6. The learned trial Judge apparently thought that this case could be distinguished on the ground that the words 'payable to either or the survivor' are not in the deposit receipt with which we are concerned. It does not appear however that their Lordships of the Privy Council attached particular importance to these words, and undoubtedly it is not upon that ground that the decision was based. The fact that Bai Dahi's name appeared in the deposit receipt not being any evidence to prove a gift the defendant has got to prove it otherwise, and for that purpose all she has to rely upon is the recital in the receipt that she was to get it on the death of her husband. But those words obviously indicate a bequest rather than a gift of the money, and it is admitted that a Hindu father has no power to make a will in respect of joint family property.
7. Both in the Court below and in the argument before us reliance has been placed on Section 19 of the Transfer of Property Act which provides:--
Where, on a transfer of property, an interest therein is created in favour of a person without specifying the time when it is to take effect, or in terms specifying that it is to take effect forthwith or on the happening of an event which must happen, such interest is vested, unless a contrary intention appears from the terms of the transfer.
8. But this assumes that there has been a transfer of property, and when the question is whether there has been a legal gift of money, we have to have regard to the provisions of Sections 122 and 123 of the Act. The former section says:
'Gift' is the transfer of certain existing moveable or immoveable property made voluntarily and without consideration, by one person, called the donor, to another, called the donee, and accepted by or on behalf of the donee.
Such acceptance must be made during the lifetime of the donor and while he is still capable of giving.
9. So that clearly it is essential that there should be a transfer of the ownership of the property to the donee during the lifetime of the donor. Then it is provided in Section 123:--. For the purpose of making a gift of moveable property, the transfer may be effected either by a registered instrument signed as aforesaid or by delivery.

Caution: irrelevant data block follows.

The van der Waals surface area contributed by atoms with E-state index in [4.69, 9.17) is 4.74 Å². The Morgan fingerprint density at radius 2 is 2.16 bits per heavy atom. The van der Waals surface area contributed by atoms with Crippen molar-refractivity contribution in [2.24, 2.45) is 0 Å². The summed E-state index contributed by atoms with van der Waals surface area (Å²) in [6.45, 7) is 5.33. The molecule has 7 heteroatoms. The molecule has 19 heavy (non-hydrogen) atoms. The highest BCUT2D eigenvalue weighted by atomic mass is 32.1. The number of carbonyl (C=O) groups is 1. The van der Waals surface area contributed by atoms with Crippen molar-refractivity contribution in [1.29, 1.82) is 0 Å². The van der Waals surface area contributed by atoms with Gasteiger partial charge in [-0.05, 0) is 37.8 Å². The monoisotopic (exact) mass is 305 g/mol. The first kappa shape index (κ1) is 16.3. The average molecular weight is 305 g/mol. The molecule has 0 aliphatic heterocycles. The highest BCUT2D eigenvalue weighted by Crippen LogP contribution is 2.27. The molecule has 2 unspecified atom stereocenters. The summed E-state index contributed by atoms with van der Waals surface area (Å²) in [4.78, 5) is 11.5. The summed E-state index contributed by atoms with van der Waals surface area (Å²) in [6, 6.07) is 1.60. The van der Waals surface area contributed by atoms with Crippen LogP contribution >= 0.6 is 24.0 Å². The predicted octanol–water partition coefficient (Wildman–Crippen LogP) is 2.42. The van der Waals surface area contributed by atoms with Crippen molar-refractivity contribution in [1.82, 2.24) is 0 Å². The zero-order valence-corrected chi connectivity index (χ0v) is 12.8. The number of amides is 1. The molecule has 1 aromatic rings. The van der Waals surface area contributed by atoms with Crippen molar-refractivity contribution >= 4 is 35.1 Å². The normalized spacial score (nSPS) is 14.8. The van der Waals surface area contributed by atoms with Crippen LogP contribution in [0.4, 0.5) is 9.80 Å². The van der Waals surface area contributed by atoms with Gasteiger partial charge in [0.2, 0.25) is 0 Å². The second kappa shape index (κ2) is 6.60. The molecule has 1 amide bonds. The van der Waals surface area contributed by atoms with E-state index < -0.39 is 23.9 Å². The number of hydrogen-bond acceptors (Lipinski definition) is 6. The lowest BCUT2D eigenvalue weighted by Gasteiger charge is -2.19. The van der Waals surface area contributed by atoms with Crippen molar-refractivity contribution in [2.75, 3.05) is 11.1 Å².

10. Mr. Thakor who appears for the respondent admitted that it is necessary to show that there was an intention on the part of Tribhovandas to give his wife an immediate interest in the money, and he argued that it may be assumed that he had that intention because he said nothing about the money being paid to either or the survivor, and on the other hand did provide that on his death Bai Dahi was to get the money. But as I have said already, the latter recital serves rather as a bequest than as a gift, and the fact that Tribhovandas rather went out of his way to say that he remained the owner of the property during his lifetime is very difficult indeed to reconcile with the theory that he intended to give his wife an immediate interest. On the question of construction, we think there can be no doubt that there was no gift of the money, and it is also clear that there is no such delivery of the property as is required to make a valid gift.
11. In a somewhat similar case, Mrs. T.C. Paul v. Nathaniel Gopal Nath (1931) 29 A.L.J. 417, where a husband made a fixed deposit of money in a bank repayable to himself or his wife or survivor, it was held that this involved no delivery and was not therefore a gift to the wife. This case is cited by Sir Dinshah Mulla in his commentary on Section 123, and the learned author suggests that if the deposit receipt had been given to the wife, that would have been proof of a gift--meaning no doubt that that would have been a sufficient delivery to comply with the section. In this case Bai Dahi has neither alleged nor proved that the deposit receipt was given to her, and even if it had been, the recital of Tribhovandas' ownership combined with the recital that it was only after his death that Bai Dahi was to get the money, makes it impossible, we think, to hold that a gift was intended.
12. We are bound to hold therefore that the plaintiff is entitled to succeed in this case, presuming he is able to show that the family consisting of himself and his father possessed joint family property which included the sum of Rs. 5,000, which is the subject of this litigation. For the determination of that question we must send the case back to the trial Court to record evidence and a finding. The parties are given liberty to adduce oral and documentary evidence. The finding should be returned within two months. The costs will abide the result.
13. Case sent back.